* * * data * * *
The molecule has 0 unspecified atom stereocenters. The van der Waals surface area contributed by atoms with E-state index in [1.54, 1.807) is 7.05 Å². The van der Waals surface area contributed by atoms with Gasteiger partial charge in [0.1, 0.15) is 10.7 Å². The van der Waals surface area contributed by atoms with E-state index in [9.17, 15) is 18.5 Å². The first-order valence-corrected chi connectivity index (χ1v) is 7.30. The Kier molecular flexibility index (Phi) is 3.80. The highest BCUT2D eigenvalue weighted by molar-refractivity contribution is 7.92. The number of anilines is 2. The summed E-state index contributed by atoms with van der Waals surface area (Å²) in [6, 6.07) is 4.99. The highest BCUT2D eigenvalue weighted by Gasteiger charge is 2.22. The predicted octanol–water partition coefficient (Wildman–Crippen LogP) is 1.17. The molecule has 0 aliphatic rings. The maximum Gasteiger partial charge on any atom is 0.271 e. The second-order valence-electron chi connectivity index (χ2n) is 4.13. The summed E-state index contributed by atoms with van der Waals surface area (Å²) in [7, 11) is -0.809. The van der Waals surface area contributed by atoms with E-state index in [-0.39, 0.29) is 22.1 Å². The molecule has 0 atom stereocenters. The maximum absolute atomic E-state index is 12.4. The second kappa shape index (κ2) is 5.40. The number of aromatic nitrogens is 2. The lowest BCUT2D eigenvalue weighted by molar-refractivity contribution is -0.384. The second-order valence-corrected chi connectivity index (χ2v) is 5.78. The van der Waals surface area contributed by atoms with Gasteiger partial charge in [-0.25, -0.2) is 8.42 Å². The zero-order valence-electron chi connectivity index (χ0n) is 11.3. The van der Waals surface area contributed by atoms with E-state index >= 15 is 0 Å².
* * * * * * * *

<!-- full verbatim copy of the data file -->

The molecule has 0 unspecified atom stereocenters. The van der Waals surface area contributed by atoms with E-state index in [1.54, 1.807) is 7.05 Å². The van der Waals surface area contributed by atoms with Gasteiger partial charge in [0.1, 0.15) is 10.7 Å². The van der Waals surface area contributed by atoms with E-state index in [9.17, 15) is 18.5 Å². The first-order valence-corrected chi connectivity index (χ1v) is 7.30. The Kier molecular flexibility index (Phi) is 3.80. The highest BCUT2D eigenvalue weighted by molar-refractivity contribution is 7.92. The number of anilines is 2. The summed E-state index contributed by atoms with van der Waals surface area (Å²) in [6, 6.07) is 4.99. The highest BCUT2D eigenvalue weighted by Gasteiger charge is 2.22. The predicted octanol–water partition coefficient (Wildman–Crippen LogP) is 1.17. The molecule has 0 aliphatic rings. The maximum Gasteiger partial charge on any atom is 0.271 e. The second-order valence-electron chi connectivity index (χ2n) is 4.13. The summed E-state index contributed by atoms with van der Waals surface area (Å²) in [7, 11) is -0.809. The van der Waals surface area contributed by atoms with E-state index in [-0.39, 0.29) is 22.1 Å². The molecule has 0 atom stereocenters. The maximum absolute atomic E-state index is 12.4. The second kappa shape index (κ2) is 5.40. The number of aromatic nitrogens is 2. The lowest BCUT2D eigenvalue weighted by molar-refractivity contribution is -0.384. The second-order valence-corrected chi connectivity index (χ2v) is 5.78. The van der Waals surface area contributed by atoms with Gasteiger partial charge in [-0.25, -0.2) is 8.42 Å². The zero-order valence-electron chi connectivity index (χ0n) is 11.3. The van der Waals surface area contributed by atoms with E-state index >= 15 is 0 Å².